HPV Vaccine Tracker

26 April 2021

In European Immunisation Week 2021 (26 April – 2 May), the European Cancer Organisation’s HPV Action Network is calling for the establishment of an HPV Vaccine Tracker to be hosted by the European Centre for Disease Prevention and Control (ECDC). This monitoring system would provide invaluable information about EU Member States’ progress towards meeting the Beating Cancer Plan’s goal of eliminating the cancers caused by HPV.

  1. Europe’s Beating Cancer Plan makes a commitment to support Member States’ efforts to extend routine vaccination against HPV of girls and boys in order to eliminate cervical cancer and other cancers caused by HPV. The objective is to vaccinate at least 90% of the EU target population of girls and to increase significantly the vaccination of boys by 2030. The Plan notes that Member States will play a critical role in meeting this target.

  2. National HPV vaccination programmes in 10 out of 27 EU countries are currently gender-neutral and eight others have made a commitment to introduce HPV vaccination for boys.1 Nine EU countries, one-third of the total, therefore do not currently have a gender-neutral programme or plan to implement one.

  3. Vaccination uptake in many EU countries is well below 90%.2 In Luxembourg, for example, the coverage rate for the final dose of the vaccine programme was just 14% in 2019. In France, the figure was 24%, in Germany 31%, in Italy 40% and in the Netherlands 53%. No EU country achieved an uptake of 90% or more for the final dose.

  4. In countries with gender-neutral vaccination, uptake rates in boys are generally lower than in girls. In Italy, for example, the rate in boys is 40% of that in girls for the final dose.2

  5. The COVID-19 pandemic has disrupted HPV vaccination programmes and led to significant falls in uptake rates.3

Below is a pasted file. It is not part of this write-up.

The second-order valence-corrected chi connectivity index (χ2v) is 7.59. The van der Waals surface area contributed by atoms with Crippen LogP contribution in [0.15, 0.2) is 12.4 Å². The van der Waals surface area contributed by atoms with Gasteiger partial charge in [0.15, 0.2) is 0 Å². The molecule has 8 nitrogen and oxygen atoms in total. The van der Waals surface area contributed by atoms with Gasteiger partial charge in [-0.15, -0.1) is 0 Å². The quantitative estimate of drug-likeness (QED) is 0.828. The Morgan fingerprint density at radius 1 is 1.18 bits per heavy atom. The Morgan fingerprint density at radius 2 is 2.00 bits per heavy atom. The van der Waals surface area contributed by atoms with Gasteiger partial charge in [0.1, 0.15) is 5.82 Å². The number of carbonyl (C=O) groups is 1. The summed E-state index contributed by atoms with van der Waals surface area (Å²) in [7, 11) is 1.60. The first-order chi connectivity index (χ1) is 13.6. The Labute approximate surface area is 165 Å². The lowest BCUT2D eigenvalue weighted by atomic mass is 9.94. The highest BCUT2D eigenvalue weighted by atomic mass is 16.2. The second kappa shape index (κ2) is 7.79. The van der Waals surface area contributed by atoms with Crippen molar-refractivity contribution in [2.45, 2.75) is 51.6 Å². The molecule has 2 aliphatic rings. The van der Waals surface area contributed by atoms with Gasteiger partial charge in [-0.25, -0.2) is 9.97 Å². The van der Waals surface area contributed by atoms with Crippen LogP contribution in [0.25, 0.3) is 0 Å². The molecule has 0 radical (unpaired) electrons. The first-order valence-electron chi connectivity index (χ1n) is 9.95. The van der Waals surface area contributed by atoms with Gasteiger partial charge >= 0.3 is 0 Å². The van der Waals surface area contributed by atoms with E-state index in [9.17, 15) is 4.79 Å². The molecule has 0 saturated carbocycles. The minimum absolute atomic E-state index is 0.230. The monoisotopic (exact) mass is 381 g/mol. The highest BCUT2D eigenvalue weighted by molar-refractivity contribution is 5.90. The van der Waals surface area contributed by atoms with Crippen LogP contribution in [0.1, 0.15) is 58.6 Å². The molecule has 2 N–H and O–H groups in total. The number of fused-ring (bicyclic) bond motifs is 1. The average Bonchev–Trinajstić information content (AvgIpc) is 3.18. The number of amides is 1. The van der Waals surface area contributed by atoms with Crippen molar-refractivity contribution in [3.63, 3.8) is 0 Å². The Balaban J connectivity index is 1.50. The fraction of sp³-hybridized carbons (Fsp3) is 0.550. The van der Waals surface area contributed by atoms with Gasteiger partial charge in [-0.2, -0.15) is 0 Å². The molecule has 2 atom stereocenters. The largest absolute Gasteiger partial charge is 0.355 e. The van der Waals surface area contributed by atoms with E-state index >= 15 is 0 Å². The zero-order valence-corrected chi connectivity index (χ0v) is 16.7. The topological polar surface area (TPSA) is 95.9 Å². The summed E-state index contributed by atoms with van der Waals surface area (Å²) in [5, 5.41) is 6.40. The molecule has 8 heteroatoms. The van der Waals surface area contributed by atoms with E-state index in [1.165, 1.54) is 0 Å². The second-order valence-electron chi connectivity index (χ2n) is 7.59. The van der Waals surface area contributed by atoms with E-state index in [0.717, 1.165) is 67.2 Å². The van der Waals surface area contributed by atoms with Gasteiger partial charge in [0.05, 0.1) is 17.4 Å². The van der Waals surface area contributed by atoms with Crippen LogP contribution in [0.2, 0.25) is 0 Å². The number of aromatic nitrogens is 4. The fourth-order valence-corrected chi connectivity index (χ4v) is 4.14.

6. The HPV Action Network recommends that the implementation of the Beating Cancer Plan’s commitment to gender-neutral vaccination should be supported by the regular and accessible publication of EU-wide data on HPV vaccination in the form of an HPV Vaccine Tracker. This should include a range of key indicators including eligibility for vaccination, uptake (per dose), the vaccine type used and where the vaccine is delivered (eg. in schools, pharmacies, GP clinics). All relevant data on the Tracker should be sex-disaggregated.

  7. The HPV Vaccine Tracker will help to monitor progress towards the Beating Cancer Plan’s goals, flag up where progress is slower and where additional support may be required, and help to encourage Member States to adopt best practice and maintain momentum. The Tracker would map the recovery of programmes from the COVID-19 pandemic and also show how the EU as a whole is contributing to the global effort to eliminate the cancers caused by HPV.

  8. The European Centre for Disease Prevention and Control (ECDC), as the EU agency working to strengthen Europe’s defences against infectious diseases and with a good track record of work on HPV issues, would provide the best platform for the HPV Vaccine Tracker. Its existing COVID-19 Vaccine Tracker provides an ideal model.4



  1. Baker P, Kelly D, Medeiros R (2020). Viral Protection: Achieving the Possible. A Four Step Plan for Eliminating HPV Cancers in Europe. European Cancer Organisation; Brussels.
  2. Bruni L, Saura-Lázaro A, Montoliu A, Brotons M, Alemany L, Diallo MS, Afsar OZ, LaMontagne DS, Mosina L, Contreras M, Velandia-González M. HPV vaccination introduction worldwide and WHO and UNICEF estimates of national HPV immunization coverage 2010–2019. Preventive Medicine. 2021 Mar 1;144:106399.
  3. Crul M, Aapro M, Price R, Couespel N, Lawler M (2020). The Impact of COVID-19 on Cancer in Europe: The 7-Point Plan to Address the Urgency and Build Back Better. European Cancer Organisation; Brussels.
  4. ECDC COVID-19 Vaccine Tracker